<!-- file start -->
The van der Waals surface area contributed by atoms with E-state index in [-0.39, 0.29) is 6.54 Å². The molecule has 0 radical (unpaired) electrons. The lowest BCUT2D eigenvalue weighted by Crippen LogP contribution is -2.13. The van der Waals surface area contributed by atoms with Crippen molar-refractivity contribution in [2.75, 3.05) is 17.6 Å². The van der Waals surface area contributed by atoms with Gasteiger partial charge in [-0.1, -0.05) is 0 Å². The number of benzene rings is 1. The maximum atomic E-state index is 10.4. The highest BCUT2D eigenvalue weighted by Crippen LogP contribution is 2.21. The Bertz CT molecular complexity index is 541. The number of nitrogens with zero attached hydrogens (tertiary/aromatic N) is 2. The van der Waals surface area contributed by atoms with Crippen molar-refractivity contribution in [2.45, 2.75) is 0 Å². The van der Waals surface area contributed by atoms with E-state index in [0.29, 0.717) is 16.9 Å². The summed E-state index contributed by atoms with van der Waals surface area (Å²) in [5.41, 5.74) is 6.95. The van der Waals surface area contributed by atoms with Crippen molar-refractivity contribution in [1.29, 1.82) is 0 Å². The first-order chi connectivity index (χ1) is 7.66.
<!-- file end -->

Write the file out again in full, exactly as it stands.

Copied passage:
The van der Waals surface area contributed by atoms with E-state index in [-0.39, 0.29) is 6.54 Å². The molecule has 0 radical (unpaired) electrons. The lowest BCUT2D eigenvalue weighted by Crippen LogP contribution is -2.13. The van der Waals surface area contributed by atoms with Crippen molar-refractivity contribution in [2.75, 3.05) is 17.6 Å². The van der Waals surface area contributed by atoms with Gasteiger partial charge in [-0.1, -0.05) is 0 Å². The number of benzene rings is 1. The maximum atomic E-state index is 10.4. The highest BCUT2D eigenvalue weighted by Crippen LogP contribution is 2.21. The Bertz CT molecular complexity index is 541. The number of nitrogens with zero attached hydrogens (tertiary/aromatic N) is 2. The van der Waals surface area contributed by atoms with Crippen molar-refractivity contribution in [2.45, 2.75) is 0 Å². The van der Waals surface area contributed by atoms with E-state index in [0.29, 0.717) is 16.9 Å². The summed E-state index contributed by atoms with van der Waals surface area (Å²) in [5.41, 5.74) is 6.95. The van der Waals surface area contributed by atoms with Crippen molar-refractivity contribution in [1.29, 1.82) is 0 Å². The first-order chi connectivity index (χ1) is 7.66.